Educate to innovate

Drug/Device Product Development and Regulation – Europe and US

Starting on October 14, 2019, the 4 week course is jointly organized by EPFL and the College of Sciences, San Diego State University.   Experienced instructors from Europe and the US will introduce you to the fundamentals of drug/device development, and the requirements for regulatory and quality compliance. You will have exposure to the requirements in Europe and the US in terms of the approach, the attitude to risk-taking, and the cultural divide.

Students who successfully complete this course will be able to:

  • Describe the major steps of the drug and device development process from bench to bed-side.
  • Compare and contrast US and European Union regulatory and quality requirements.
  • Discuss the basics of a Quality Management System.
  • Develop a Product Profile for a drug/device product or therapy.
  • Draft the basic components of a Development Plan for a Phase 1 clinical trial, including a Preclinical Plan, a Clinical Trial Protocol, and CMC (Chemistry, Manufacturing and Controls) Plan.
  • Work with other life science professionals on a team.
  • Feel more confident about job seeking and job interviews.

The health care industry is knowledge-intensive, complex, globalized and highly regulated. This industry is comprised of drugs, biologics, biotech, medical devices and diagnostics. Advances in biotechnology, medical technology, and information technology give new hope for treating diseases never imagined before. To bring these advances from the laboratory bench to the patient bedside requires training and experience that are not available in academia. This course is intended to fill that gap. It is a four-week interactive course, involving intensive self-study and team-work. The course will bring you close to your future workplace. Experienced instructors will introduce you to the fundamentals of drug/device development, and the requirements for regulatory and quality compliance. You will have exposure to the requirements in Europe and the US in terms of the approach, the attitude to risk-taking, and the cultural divide. This can be extrapolated to Asia, Africa and Latin America as you will develop a mind frame to handle the shift.

The world’s regulatory, clinical and chemistry, manufacturing and controls (CMC), and medical technology arena is indeed complex, science-based and constantly changing. This graduate-level course covers the steps in the development and commercialization of drugs, biotech products and medical devices. It is designed to introduce regulatory and clinical professionalism to students having little or no exposure to industry. In addition, it will provide the “real world” knowledge and skills to develop solutions to multi-national regulatory and clinical problems.

This course will explore development strategy and regulations in their current status in many of the key areas of the world today. It will provide students with greater comprehension of the following main areas:

  1. The basic concepts of drug / device development.
  2. Regulatory and quality requirements in Europe and the USA.
  3. Skills in interacting with those in the profession and impinging professions in international environments.
  4. Exposure to the multitude of current and emerging professions in the healthcare industry.

As an introductory course, it is general in nature and will have an emphasis on clinical trials. We will focus more on Europe and US, where it is likely you will have your first and most frequent interaction(s). This course will strengthen your confidence during the first and subsequent exploration of the work world to land in the right job. It will also serve as a resource for the future when you may be called upon to work internationally.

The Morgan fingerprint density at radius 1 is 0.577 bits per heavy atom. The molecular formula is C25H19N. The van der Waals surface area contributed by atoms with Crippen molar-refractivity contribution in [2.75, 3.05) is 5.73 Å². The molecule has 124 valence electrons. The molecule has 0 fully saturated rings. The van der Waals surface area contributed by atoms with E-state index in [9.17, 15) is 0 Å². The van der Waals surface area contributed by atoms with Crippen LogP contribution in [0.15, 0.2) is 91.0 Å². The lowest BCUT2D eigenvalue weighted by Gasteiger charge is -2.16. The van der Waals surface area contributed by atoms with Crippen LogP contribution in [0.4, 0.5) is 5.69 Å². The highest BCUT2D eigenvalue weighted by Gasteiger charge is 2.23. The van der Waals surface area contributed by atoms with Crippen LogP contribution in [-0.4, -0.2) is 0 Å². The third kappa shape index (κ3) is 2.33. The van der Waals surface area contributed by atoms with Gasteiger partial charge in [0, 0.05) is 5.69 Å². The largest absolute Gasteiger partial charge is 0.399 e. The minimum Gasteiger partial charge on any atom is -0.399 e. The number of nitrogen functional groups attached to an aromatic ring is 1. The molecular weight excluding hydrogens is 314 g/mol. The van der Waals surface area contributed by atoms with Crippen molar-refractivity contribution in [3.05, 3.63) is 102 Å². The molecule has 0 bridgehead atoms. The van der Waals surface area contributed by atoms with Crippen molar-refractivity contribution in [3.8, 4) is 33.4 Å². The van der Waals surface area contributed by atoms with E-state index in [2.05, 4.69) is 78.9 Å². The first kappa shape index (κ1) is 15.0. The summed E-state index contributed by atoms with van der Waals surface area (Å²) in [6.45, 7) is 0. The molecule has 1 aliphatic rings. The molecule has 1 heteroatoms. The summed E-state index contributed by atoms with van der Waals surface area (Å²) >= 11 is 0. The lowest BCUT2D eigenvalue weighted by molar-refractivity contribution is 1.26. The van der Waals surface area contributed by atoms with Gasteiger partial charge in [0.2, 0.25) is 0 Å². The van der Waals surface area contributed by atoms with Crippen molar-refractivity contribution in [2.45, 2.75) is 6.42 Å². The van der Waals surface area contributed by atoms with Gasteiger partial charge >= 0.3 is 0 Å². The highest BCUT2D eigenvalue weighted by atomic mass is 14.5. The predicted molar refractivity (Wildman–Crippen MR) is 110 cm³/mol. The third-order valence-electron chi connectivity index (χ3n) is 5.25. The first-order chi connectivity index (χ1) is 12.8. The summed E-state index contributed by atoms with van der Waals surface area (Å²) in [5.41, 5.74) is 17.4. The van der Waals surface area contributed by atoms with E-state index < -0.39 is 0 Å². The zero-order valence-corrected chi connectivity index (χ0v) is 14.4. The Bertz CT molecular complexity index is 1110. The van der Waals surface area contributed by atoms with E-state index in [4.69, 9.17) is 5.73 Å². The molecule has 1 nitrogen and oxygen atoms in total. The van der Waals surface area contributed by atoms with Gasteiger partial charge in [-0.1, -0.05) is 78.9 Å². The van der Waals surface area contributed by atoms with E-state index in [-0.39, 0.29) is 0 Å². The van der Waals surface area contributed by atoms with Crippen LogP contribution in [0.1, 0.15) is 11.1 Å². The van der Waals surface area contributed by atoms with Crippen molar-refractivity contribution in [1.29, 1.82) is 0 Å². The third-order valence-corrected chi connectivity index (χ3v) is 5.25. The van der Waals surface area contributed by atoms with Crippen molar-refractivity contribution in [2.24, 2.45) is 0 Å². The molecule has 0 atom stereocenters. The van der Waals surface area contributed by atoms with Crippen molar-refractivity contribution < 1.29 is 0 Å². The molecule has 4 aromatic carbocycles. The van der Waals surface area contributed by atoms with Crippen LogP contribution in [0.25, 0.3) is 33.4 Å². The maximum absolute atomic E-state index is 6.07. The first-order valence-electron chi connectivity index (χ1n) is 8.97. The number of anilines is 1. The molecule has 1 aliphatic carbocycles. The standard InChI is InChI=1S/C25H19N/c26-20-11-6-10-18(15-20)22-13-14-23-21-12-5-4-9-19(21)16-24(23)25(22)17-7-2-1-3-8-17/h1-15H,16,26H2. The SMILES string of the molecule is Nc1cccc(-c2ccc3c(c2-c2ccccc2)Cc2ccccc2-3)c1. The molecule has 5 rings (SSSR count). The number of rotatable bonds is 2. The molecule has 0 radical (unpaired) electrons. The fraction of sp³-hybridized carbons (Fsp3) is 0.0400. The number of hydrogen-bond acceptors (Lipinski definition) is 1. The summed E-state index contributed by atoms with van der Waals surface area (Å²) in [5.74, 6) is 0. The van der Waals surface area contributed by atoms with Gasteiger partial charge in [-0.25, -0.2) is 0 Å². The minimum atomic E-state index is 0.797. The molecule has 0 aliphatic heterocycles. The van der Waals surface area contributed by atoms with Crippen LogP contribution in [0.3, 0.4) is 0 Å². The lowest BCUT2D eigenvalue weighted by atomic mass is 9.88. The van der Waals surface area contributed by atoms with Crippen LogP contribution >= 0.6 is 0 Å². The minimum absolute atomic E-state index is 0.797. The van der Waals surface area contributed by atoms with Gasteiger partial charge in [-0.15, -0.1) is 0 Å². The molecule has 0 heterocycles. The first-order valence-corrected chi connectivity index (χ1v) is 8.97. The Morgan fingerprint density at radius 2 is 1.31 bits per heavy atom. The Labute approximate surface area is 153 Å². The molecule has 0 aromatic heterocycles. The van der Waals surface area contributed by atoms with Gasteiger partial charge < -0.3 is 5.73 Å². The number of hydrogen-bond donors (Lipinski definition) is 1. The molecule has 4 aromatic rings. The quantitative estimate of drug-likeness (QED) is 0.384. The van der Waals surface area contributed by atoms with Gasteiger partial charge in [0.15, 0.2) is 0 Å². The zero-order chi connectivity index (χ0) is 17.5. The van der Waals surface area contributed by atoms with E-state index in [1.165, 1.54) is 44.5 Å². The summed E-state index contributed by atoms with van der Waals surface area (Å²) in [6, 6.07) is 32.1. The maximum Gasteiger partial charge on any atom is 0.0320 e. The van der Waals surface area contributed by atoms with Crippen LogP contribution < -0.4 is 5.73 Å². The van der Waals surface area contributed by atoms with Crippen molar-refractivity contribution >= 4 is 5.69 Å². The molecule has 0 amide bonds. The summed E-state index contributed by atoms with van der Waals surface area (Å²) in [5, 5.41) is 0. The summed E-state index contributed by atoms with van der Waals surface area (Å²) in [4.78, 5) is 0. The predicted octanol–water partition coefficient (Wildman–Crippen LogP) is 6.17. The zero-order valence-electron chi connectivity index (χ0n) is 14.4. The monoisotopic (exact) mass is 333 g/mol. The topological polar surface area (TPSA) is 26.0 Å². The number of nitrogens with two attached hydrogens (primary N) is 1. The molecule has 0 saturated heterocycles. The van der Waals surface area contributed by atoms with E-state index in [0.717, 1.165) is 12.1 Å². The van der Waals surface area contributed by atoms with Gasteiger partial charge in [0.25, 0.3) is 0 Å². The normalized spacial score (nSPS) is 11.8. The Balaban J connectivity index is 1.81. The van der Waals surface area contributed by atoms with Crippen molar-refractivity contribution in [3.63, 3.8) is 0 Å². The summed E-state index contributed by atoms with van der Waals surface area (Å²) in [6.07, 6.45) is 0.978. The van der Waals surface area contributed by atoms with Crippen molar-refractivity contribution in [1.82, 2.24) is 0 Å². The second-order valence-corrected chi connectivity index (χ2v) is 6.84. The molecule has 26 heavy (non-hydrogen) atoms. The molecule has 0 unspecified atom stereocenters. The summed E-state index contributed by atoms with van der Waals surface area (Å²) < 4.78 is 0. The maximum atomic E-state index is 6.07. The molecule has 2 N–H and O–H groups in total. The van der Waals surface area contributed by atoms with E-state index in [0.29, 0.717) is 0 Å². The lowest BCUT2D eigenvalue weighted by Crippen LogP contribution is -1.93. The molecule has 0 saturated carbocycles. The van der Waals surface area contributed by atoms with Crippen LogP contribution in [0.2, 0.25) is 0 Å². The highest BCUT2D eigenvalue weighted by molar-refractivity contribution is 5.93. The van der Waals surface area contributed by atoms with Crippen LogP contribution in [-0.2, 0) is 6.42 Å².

Though the course is the same for all students, for the project work, the students need to make a choice between drug and device on the first day of the course (the latest), the students will then be divided into groups. The groups need to select a leader who will lead the discussions on the Discussion Board all throughout the 4-weeks leading to a team project report.

Each group leader is expected to submit the team project report with input from his/her group (5-10 pages in length, double-spaced, not including references). The template will be provided for the Project Report.

Week 1 – October 14

  • Presentation on drug development process.
  • Distribution and explanation of multiple-choice questions.
  • Distribution and explanation of target product profile.
  • Distribution and explanation of case studies.
  • Assignment of groups with case studies and identification of group leaders.

Week 2 – October 21

  • Presentation on device development process.
  • Distribution and explanation of multiple-choice questions.

Week 3 – October 28

  • Quality management principles.
  • Distribution and explanation of multiple-choice questions.

Week 4 – November 4

  • Case study presentations by group leaders.
  • Feedback by instructors.

In-person training of students in Switzerland at EPFL Room BM5202 will take place on  October 14, 21, 28 and November 4 from 13:30-19:30 by our Swiss Instructors.

American instructors are purely online via Blackboard, registered participants received details per mail.

You will need at least a Bachelor degree in any area of Life Sciences to register to the course.

Register here, please note that our system requires that registration and payment are made at the same time, your place will be confirmed after receipt of the payment.

Course fee: 200 CHF for EPFL members, 400 CHF non-EPFL members

Registration deadline: September 23, 2019.

Contact

Program Director : Konstantinos Kaloulis

Office : AI 2240 

Mail : [email protected]  

Phone :  41 21 69 39521